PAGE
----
Napping in the middle of the day isn’t just for grandparents in Madrid, it’s something that’s been built into the daily life of most Spaniards. Whether it be a quick 15-20 minute power nap or a longer period of sleeping, a large part of the city shuts down between 2 pm and 5 pm. This makes sense, since it’s the hottest part of the day and it allows residents to escape the heat by resting indoors.
Meal Times and Late Starts
One way to experience Madrid is to eat when the locals eat, but to do so you’ll need to push your meals back a few hours. Since the sun rises later in Madrid, between 6:45 am and 8:40 am depending on the time of year, days start later as well. So, while there are service jobs that start earlier, most people go to work at about 9 am and stores don’t usually open until 10 am.
For most, breakfast is a light meal consisting of a juice or coffee with a pastry, or even churros and chocolate. Lunch comes late in the day, between 2 pm and 5 pm, and thankfully, since you’ve probably built up an appetite since breakfast, it’s the largest meal of the day. Think of it like having dinner at lunchtime. To save money keep an eye out for restaurants that have a Menu Del Dia (Daily Specials Menu) which offers two to three courses, is very filling, and costs between €10 and €15.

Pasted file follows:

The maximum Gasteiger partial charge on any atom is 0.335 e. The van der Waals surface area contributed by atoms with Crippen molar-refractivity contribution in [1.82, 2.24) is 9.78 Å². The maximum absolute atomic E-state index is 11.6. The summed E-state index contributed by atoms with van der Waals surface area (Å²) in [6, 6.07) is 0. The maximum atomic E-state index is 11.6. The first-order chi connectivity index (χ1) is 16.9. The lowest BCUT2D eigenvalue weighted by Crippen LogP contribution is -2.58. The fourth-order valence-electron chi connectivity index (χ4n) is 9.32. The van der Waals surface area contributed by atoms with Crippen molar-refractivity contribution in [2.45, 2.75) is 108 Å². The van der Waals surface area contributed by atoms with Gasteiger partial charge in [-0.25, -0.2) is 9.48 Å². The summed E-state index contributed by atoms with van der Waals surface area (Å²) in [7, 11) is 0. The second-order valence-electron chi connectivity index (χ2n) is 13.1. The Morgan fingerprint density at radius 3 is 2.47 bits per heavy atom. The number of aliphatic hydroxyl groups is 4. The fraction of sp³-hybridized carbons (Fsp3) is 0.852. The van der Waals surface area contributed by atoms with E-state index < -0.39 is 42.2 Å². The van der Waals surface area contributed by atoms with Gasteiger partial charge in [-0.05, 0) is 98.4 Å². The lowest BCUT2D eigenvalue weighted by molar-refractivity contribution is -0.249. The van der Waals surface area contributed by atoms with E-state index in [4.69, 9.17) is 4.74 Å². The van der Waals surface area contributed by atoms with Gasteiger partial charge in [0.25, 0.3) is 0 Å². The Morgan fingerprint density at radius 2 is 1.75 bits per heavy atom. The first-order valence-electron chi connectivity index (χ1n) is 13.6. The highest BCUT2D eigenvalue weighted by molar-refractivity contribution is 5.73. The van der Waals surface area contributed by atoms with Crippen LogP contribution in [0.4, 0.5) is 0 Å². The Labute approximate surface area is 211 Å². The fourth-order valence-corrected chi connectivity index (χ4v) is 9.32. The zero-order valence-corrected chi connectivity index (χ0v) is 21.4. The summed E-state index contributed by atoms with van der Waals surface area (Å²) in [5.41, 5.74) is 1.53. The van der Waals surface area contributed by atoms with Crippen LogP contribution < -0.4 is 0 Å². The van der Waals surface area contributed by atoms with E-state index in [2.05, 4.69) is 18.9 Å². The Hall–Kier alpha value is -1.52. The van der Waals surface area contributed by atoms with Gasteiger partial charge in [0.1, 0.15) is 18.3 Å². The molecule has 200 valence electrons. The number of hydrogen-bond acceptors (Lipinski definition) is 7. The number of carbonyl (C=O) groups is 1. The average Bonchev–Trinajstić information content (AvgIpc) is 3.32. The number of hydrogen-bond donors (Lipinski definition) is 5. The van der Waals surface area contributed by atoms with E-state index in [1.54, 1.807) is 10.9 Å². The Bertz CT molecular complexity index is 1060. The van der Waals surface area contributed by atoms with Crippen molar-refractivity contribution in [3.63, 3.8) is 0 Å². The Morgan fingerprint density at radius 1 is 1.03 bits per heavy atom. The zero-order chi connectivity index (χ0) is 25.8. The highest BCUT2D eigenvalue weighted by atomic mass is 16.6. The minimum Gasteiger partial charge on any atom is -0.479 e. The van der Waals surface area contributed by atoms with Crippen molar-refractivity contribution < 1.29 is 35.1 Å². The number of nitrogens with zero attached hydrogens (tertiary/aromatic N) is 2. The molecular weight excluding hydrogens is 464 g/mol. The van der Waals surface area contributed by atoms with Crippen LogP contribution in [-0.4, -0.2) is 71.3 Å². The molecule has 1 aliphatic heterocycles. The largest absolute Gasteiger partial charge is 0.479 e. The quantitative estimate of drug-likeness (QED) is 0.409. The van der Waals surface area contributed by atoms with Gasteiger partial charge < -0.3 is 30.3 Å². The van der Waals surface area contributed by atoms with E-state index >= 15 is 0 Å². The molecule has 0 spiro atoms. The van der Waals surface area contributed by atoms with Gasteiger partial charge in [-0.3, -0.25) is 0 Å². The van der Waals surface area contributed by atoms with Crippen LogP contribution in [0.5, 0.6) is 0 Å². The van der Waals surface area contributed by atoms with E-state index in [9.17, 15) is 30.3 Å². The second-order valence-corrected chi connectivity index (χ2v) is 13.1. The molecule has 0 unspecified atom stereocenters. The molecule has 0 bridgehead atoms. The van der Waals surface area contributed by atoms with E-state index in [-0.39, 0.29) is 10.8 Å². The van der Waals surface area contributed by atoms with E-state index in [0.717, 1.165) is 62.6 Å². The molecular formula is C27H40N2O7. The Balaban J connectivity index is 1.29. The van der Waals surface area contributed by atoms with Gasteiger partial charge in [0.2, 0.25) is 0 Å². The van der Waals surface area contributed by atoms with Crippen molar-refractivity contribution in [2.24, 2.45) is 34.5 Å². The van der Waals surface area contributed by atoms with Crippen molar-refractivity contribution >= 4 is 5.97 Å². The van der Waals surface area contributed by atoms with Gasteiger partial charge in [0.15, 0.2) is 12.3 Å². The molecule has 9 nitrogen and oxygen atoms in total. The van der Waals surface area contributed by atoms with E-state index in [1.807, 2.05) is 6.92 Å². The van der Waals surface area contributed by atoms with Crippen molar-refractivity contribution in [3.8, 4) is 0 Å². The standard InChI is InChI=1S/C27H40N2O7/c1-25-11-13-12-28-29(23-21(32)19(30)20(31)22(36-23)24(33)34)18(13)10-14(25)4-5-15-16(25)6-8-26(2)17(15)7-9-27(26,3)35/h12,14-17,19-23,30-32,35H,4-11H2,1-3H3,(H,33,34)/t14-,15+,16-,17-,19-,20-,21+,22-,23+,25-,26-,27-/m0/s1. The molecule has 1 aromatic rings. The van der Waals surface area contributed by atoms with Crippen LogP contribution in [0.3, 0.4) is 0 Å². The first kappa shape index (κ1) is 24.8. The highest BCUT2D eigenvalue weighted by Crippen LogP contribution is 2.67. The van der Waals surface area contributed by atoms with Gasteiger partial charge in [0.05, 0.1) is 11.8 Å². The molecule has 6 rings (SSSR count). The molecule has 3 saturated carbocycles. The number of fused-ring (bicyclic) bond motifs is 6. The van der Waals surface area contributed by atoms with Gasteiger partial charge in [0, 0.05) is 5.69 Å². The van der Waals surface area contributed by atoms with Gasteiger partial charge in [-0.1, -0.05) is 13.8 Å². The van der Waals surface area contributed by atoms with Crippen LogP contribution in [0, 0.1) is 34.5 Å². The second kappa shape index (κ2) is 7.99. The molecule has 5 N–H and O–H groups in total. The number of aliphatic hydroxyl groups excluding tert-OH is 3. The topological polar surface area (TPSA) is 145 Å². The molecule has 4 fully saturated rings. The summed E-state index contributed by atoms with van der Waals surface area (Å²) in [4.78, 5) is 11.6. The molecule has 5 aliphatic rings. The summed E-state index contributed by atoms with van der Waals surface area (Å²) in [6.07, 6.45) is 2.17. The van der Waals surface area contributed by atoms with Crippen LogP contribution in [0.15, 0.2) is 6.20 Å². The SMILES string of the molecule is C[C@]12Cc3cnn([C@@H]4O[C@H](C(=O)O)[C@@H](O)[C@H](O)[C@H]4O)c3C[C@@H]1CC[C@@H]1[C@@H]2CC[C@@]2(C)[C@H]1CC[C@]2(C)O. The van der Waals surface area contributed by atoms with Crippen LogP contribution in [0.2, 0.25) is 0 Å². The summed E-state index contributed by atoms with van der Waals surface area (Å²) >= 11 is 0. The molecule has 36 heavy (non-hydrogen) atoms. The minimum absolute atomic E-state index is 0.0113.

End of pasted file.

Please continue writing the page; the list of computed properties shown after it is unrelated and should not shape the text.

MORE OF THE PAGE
Also, it’s customary to take your time and enjoy your lunch, so don’t be surprised when waiters leave you alone and aren’t rushing you to finish and pay the bill. It’s not uncommon for Spaniards to take an hour and a half enjoying their food and an additional hour or two to talk, laugh, and have a good time.
After lunch, around 4 or 5 pm, most restaurants close and don’t open again until dinner time. In Madrid, Spain the ‘early crowd’ would be considered those who dine around 9 pm, and the ‘average’ crowd those who dine at or after 10 or 11 pm. For example, the oldest operating restaurant in the world, Restaurante Botín, is in Madrid and doesn’t offer dinner until 11:45 pm.
Since lunch is the largest meal of the day, dinner is light and often a series of tapas or raciones that are enjoyed in a social setting.
After dinner, rather than sleep, the evening continues into the wee hours of the morning. We were told that night clubs and establishments stay open until 6 am because that’s when the metro starts running again. And in our experience, we’d have to agree, since we rose early and took a train at around that time. Indeed, at 6 am the majority of travelers were young adults coming home from what seemed to be a normal night out.
What to Eat and Not to Eat in Madrid
Food is such a huge part of most cultures, so when you come to Madrid, Spain you’re probably going to want to see what the city has to offer in the way of traditional food.